The Anime Encyclopedia – A review


There, that’s my one-word review of The Anime Encyclopedia. I briefly considered “pointless”, which is also true, but that would still imply there is value. Many things are pointless when you think about it and they can still be very enjoyable. No such luck with The Anime Encyclopedia, though it does very much try.

Makoto for scale

This massive book is, allegedly, a record of every anime made from the early Astro Boy days all the way to the fairly-recent year of 2014. Its pages are crammed full off technical information and mini-essays on hundreds of different series, making it a valuable reference material for anybody who wants to know more about the series they have watched. I hoped to use it for my reviews as well, which isn’t going to happen because The Anime Encyclopedia is wrong. And it sucks. And the internet exists.

Compiling all this information about such an exhaustive number of anime must have been a difficult and unenviable job, which raises the question of why they bothered to do it. Online anime databases have existed for years, many in the form of personal list websites where users can prowl the database and keep track of everything they have seen and would want to see. On a purely objective basis, the encyclopedia has no ground to compete with such websites. The technical information is many times scarcer than what you’d find on AniList, MAL, or AniDB. Especially with larger franchises, the information is also way less comprehensively presented.

Not to mention, websites come with nifty search functions and suggestions, making it easy to find what you are looking for. The encyclopedia strictly follows its own guidelines for names, so not only do you need to know what a show is called, it has to be the specific English translation that the book uses. This leads to curious situations like All Purpose Cultural Cat Girl Nuku Nuku being listed as Catgirl Nuku Nuku, even though that is not consistent with the Japanese title or the Discotek release that I own. To this day I have still not been able to find some anime in this book, either implying they are too difficult to find or just absent entirely.

But let’s get to the real juicy bit: the factual mistakes. Besides listing the runtime and staff of an anime, each entry also goes accompanied by a plot summary, the author’s subjective opinion about the anime, and trivia if any is available. This is written in a frustratingly smug style, perhaps well-earned if you compiled a list of every anime ever, though not when you have very obviously not seen those anime. A mistake here and there could be excused, but it’s incredibly poor form to write a review about a piece of media you haven’t interacted with beyond its Wikipedia page.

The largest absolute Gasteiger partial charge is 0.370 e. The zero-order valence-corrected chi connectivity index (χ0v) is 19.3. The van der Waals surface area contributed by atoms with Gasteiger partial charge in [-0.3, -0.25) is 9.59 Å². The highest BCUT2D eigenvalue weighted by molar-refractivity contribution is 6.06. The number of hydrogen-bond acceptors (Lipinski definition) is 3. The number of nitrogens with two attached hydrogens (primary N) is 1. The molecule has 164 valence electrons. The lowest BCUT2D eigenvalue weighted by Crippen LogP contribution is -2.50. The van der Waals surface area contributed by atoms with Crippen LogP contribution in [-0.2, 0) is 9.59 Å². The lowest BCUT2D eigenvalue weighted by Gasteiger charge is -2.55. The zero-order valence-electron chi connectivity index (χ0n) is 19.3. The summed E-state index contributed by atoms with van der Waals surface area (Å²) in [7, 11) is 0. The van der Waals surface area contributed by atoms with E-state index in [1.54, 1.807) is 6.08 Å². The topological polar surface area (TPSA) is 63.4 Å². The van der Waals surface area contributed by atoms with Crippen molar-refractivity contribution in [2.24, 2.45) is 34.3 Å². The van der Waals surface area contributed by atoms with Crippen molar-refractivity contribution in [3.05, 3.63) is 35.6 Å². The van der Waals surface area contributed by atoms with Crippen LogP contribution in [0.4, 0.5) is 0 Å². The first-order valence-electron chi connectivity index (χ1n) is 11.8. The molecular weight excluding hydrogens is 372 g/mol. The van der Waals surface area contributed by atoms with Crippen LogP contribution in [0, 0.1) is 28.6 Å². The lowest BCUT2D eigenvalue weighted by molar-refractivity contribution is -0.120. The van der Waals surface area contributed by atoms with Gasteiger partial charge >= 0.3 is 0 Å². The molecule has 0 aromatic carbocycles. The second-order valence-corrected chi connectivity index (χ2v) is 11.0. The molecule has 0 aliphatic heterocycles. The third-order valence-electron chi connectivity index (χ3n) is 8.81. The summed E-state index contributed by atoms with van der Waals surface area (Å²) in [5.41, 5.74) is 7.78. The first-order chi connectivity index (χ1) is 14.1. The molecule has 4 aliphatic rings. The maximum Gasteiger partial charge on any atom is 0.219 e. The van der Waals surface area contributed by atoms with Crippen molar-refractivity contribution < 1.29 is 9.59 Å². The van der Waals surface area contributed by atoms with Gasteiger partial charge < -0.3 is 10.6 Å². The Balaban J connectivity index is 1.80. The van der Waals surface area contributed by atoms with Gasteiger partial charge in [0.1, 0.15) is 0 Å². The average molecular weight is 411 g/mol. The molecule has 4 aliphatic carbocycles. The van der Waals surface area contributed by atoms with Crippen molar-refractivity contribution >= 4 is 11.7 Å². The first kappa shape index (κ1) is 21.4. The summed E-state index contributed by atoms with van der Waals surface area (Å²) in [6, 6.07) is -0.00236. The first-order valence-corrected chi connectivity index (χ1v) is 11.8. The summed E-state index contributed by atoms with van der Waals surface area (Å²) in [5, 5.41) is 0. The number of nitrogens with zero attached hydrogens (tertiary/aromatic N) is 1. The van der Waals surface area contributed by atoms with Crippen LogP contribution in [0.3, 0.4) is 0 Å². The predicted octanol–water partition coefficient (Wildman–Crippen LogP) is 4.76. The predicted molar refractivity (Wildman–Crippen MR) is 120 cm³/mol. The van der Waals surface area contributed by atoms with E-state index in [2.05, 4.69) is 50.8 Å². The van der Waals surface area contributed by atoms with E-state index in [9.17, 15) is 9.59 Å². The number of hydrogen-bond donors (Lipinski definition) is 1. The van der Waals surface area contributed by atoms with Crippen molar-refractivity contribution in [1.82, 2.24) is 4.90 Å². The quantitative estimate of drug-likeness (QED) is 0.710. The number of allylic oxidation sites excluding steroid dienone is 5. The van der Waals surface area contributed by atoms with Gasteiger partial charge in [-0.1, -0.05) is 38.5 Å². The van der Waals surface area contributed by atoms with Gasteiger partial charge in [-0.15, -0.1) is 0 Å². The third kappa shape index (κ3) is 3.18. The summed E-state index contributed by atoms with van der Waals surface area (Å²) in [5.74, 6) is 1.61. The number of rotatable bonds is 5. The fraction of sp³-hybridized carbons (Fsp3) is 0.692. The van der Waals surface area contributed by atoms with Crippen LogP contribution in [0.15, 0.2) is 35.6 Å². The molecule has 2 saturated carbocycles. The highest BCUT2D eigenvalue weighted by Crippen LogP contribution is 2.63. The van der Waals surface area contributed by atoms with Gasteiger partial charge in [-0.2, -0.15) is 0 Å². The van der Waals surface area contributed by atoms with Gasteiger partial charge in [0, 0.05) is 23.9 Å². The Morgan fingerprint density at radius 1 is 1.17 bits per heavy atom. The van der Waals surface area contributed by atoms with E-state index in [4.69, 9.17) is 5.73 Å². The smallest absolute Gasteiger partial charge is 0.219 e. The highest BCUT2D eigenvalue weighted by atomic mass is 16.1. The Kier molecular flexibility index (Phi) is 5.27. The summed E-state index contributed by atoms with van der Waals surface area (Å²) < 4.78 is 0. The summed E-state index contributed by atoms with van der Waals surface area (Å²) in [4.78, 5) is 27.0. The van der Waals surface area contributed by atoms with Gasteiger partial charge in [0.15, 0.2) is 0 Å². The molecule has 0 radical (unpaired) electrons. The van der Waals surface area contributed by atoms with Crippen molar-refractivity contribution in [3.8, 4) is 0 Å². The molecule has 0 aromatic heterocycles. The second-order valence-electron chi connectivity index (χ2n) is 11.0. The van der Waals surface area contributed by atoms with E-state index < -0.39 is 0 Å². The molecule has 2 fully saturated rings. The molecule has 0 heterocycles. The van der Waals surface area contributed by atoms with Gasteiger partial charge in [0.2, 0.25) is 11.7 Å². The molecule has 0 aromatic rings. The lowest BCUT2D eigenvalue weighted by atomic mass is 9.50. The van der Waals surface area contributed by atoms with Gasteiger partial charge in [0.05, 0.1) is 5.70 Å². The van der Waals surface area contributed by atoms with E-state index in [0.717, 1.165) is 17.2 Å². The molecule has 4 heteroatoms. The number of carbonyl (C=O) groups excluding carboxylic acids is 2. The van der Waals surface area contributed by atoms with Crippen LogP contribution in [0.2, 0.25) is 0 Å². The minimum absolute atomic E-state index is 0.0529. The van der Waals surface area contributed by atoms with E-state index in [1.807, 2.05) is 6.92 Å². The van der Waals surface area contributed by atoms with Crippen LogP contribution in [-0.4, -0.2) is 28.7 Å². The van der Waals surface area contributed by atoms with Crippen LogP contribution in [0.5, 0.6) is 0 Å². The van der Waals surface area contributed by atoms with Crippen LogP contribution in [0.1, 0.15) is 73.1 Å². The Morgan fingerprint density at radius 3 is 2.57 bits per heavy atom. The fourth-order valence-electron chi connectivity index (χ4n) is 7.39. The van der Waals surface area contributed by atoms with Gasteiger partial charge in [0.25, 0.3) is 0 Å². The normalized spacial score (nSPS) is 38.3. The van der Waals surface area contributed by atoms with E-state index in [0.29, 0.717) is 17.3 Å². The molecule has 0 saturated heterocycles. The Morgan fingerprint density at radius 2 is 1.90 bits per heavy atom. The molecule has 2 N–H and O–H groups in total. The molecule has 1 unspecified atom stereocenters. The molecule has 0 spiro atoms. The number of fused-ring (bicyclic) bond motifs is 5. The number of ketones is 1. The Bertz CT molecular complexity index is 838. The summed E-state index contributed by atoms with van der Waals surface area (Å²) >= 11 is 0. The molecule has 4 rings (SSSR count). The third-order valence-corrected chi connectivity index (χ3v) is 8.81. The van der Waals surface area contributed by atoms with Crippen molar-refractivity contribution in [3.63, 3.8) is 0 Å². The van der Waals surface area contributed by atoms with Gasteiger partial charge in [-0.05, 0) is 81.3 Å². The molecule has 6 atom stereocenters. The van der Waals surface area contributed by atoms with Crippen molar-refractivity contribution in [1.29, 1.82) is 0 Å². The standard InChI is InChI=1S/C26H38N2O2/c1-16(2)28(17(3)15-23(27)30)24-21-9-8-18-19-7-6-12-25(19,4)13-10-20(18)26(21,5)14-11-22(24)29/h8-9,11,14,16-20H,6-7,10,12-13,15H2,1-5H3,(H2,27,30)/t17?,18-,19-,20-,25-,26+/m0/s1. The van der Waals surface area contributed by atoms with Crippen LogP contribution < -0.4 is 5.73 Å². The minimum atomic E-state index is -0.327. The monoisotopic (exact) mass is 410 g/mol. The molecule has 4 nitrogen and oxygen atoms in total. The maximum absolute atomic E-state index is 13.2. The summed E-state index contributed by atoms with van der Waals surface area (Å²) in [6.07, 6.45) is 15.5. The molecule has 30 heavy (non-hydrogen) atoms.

The most offensively bad summary in The Anime Encyclopedia is that of Disgaea; the 2006 anime adaptation of the cult classic strategy-RPG series. The encyclopedia never mentions Etna and instead attributes her role in Disgaea‘s story to Flonne, who they then also mistakenly call Fionne instead. Such mistakes are unacceptably plentiful. The book thinks the remake of Yurumates is a sequel, it wrongly lists Dog of Flanders as taking place in Brugges as opposed to Antwerp, and it refers to the renowned Berserk character Griffith as Griffiths throughout its plot summary. Keep in mind that this is the third revision of the book by now and it’s still nowhere close to being remotely accurate.

My trust eroded more each time I consulted The Anime Encyclopedia on something. At that point, why even use it at all. If I have to fact check every time I read the darn thing I might as well look up the information myself. I like reading what others write about shows that I enjoyed, but that too I could do online and then I could at least be relatively certain that the reviewer has seen the anime.

Sure, The Anime Encyclopedia has an impressive scope to it, but that just means it’s a tremendous amount of sloppy work. I can’t fathom who the book is for, as it fails both as a source of information and opinion, while also just being horrendously outdated in its format. I am a grumpy old sod who likes his media physical, but I’ll take AniList over this any day.

6 thoughts on “The Anime Encyclopedia – A review

  1. This really is a bizarre item. I can see a book like this coming out in the 90s, or maybe even in the early 2000s, but we’re well past the time that anyone with any sense is publishing massive references like this in physical form maybe aside from very specialized material like legal codes.

    Even setting that aside, that synopsis of Disgaea alone would have been enough for a one star review and the trash can.

    1. The Disgaea entry was the point where I completely gave up on the encyclopedia and decided this article needed to be made. I can’t fathom how they got it this wrong.

  2. Ouch! Sounds like a pretty sloppy book.

    I think I used to own an earlier edition of this, or at least something that was very similar too it. It was kind of interesting to flip through but I totally agree that an encyclopedia like this isn’t very useful in the internet age, especially if it’s full of errors.

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